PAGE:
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A Plus-Energy Pilot Project: The Schmuttertal Gymnasium in Diedorf

The specifications for this building were a bit more stringent than for other schools, Florian Nagler commented at the opening of the Schmuttertal Gymnasium in Diedorf in the middle of October. That is a slight understatement: the new building fell within the framework of an integral planning process to build the school of wood within two years. Moreover, it was to achieve plus-energy standards. Additional costs were allowed only in cases where they could be amortized with long-term energy savings over the lifespan of the building. 

“Our region is rich in wood,” says Commissioner Martin Seiler of the reason that the client insisted on this renewable resource from the very beginning. The new school stands on the outskirts of Diedorf, where the residential area extends to the broad floor of the Schmuttertal valley. Another residential district borders the schoolyard to the southwest; the open field opposite runs along the railway line to Augsburg.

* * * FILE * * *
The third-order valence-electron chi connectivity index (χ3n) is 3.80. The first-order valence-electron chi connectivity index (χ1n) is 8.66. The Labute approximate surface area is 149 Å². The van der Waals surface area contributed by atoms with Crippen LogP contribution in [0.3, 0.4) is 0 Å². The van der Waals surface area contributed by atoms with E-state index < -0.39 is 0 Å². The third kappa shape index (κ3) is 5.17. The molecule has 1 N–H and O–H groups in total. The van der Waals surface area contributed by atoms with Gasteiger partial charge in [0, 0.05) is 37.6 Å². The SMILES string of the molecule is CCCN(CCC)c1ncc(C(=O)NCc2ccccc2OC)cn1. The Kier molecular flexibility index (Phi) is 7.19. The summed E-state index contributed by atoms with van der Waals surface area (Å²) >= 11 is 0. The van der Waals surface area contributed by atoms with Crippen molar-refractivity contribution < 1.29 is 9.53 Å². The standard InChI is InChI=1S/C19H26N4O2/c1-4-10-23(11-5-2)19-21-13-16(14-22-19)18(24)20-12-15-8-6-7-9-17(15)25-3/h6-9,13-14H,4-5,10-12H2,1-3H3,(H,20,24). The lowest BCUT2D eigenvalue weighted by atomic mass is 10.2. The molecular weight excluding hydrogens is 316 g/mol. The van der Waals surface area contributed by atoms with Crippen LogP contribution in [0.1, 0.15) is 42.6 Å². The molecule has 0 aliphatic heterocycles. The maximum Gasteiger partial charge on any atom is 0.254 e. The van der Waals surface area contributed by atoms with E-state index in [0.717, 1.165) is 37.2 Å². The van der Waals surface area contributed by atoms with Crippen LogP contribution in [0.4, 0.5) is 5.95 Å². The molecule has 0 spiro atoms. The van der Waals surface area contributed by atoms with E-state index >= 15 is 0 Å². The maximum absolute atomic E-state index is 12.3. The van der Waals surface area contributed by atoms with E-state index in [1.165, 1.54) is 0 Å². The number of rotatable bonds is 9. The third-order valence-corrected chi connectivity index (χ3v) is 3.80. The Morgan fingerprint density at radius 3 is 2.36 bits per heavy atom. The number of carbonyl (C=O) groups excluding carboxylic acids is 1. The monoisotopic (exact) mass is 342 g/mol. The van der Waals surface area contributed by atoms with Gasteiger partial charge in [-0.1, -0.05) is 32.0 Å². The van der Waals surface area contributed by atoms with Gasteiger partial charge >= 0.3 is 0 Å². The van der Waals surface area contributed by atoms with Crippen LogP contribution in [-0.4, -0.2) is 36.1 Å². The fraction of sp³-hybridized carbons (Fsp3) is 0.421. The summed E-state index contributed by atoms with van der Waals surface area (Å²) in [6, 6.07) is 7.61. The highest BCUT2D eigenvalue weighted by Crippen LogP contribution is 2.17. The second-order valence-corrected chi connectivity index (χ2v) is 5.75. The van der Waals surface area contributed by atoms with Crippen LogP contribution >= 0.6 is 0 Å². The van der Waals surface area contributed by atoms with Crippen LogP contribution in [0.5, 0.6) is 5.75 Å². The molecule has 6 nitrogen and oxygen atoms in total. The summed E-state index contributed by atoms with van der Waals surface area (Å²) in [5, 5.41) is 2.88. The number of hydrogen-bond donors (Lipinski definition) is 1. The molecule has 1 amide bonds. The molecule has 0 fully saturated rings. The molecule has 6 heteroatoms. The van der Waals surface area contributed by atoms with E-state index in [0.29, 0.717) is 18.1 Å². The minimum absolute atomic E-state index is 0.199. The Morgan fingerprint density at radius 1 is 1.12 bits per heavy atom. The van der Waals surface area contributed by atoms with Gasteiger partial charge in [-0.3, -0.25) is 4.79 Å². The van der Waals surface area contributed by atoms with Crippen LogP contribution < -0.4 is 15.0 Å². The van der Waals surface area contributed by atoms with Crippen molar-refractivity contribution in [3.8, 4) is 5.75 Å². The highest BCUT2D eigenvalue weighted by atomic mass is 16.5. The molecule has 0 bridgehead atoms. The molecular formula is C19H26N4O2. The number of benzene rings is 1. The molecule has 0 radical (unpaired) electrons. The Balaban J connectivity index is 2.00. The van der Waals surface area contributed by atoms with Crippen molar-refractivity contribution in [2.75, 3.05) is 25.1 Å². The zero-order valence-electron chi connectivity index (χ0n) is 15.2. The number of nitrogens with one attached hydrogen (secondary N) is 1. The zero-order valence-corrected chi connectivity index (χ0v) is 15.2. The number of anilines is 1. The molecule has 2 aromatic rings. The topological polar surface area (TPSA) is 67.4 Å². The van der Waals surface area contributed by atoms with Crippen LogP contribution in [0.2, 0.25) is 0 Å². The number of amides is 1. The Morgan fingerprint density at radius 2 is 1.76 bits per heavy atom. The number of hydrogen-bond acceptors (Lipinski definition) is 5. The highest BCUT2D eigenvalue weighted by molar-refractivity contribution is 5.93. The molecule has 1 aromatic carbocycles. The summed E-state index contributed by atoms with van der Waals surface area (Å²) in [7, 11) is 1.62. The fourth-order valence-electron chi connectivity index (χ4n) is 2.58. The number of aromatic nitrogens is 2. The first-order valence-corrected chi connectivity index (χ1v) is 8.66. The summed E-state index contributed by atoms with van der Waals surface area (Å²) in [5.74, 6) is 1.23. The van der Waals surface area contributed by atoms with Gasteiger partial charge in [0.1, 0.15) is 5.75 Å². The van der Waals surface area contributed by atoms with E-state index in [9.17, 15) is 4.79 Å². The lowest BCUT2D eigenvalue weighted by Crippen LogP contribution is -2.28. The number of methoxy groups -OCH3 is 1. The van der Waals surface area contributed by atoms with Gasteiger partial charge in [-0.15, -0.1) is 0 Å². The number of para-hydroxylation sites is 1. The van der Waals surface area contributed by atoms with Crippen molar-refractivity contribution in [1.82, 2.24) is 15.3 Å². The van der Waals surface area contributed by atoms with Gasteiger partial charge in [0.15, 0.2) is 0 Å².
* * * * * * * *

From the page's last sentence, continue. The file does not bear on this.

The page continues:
Visitors first notice the unusually large yet compact volumes of the four tracts, which are clad in a grey-varnished wooden shell. At first, the architects wanted to distribute the spatial program over six different buildings, but considerations of economy and energy efficiency ultimately led to the current cruciform ensemble. One wing houses the three-court gym, another the auditorium and – covering two storeys – the cafeteria, library, teachers’ lounge and office. The two remaining tracts are devoted to standard and technical classrooms. 

The flat, sloping south sides of the pitched roofs hold 1,650 photovoltaic panels, providing an example of energy-efficient building. Every year, these will deliver 510 MWh of electricity, exceeding the school’s primary energy requirements by a factor of 1.5. In order to maximize the area for photovoltaic panels, the pitched roofs are asymmetrical: the south sides have been extended to the north by means of turrets. Only narrow bands of skylights interrupt the uniform photovoltaic surface. The façades also feature long rows of windows, apart from the stairways, which are completely glazed over several storeys. The façade cladding juts slightly over each level, providing a practical wooden shelter from the elements. 

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